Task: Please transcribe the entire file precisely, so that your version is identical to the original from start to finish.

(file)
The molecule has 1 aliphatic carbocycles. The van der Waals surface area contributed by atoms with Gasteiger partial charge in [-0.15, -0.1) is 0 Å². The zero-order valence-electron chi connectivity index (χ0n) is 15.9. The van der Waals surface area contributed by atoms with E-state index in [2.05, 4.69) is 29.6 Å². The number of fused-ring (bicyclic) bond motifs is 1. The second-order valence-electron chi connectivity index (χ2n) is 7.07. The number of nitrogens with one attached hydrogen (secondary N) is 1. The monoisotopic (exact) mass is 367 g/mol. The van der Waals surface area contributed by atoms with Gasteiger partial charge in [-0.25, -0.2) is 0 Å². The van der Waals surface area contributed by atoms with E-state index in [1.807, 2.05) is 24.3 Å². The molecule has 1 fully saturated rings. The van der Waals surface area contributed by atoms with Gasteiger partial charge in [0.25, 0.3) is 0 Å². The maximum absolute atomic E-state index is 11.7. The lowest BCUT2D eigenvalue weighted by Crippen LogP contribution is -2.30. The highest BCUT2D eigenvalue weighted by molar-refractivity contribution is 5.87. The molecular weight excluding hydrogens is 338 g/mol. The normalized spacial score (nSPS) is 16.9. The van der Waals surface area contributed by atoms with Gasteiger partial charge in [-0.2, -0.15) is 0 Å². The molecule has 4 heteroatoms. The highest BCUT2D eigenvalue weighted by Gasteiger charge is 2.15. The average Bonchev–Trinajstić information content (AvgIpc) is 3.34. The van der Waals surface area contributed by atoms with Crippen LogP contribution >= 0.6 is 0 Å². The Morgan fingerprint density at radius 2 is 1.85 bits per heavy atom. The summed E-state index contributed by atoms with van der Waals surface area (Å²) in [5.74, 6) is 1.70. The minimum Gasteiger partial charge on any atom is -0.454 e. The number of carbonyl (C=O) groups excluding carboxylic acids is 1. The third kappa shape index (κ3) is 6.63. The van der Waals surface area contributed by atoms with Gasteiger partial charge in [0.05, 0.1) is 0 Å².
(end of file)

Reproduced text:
The molecule has 1 aliphatic carbocycles. The van der Waals surface area contributed by atoms with Gasteiger partial charge in [-0.15, -0.1) is 0 Å². The zero-order valence-electron chi connectivity index (χ0n) is 15.9. The van der Waals surface area contributed by atoms with E-state index in [2.05, 4.69) is 29.6 Å². The number of fused-ring (bicyclic) bond motifs is 1. The second-order valence-electron chi connectivity index (χ2n) is 7.07. The number of nitrogens with one attached hydrogen (secondary N) is 1. The monoisotopic (exact) mass is 367 g/mol. The van der Waals surface area contributed by atoms with Gasteiger partial charge in [-0.25, -0.2) is 0 Å². The van der Waals surface area contributed by atoms with E-state index in [1.807, 2.05) is 24.3 Å². The molecule has 1 fully saturated rings. The van der Waals surface area contributed by atoms with Gasteiger partial charge in [0.25, 0.3) is 0 Å². The maximum absolute atomic E-state index is 11.7. The lowest BCUT2D eigenvalue weighted by Crippen LogP contribution is -2.30. The highest BCUT2D eigenvalue weighted by molar-refractivity contribution is 5.87. The molecular weight excluding hydrogens is 338 g/mol. The normalized spacial score (nSPS) is 16.9. The van der Waals surface area contributed by atoms with Gasteiger partial charge in [-0.2, -0.15) is 0 Å². The molecule has 4 heteroatoms. The highest BCUT2D eigenvalue weighted by Gasteiger charge is 2.15. The average Bonchev–Trinajstić information content (AvgIpc) is 3.34. The van der Waals surface area contributed by atoms with Crippen LogP contribution >= 0.6 is 0 Å². The Morgan fingerprint density at radius 2 is 1.85 bits per heavy atom. The summed E-state index contributed by atoms with van der Waals surface area (Å²) in [5.74, 6) is 1.70. The minimum Gasteiger partial charge on any atom is -0.454 e. The number of carbonyl (C=O) groups excluding carboxylic acids is 1. The third kappa shape index (κ3) is 6.63. The van der Waals surface area contributed by atoms with Gasteiger partial charge in [0.05, 0.1) is 0 Å².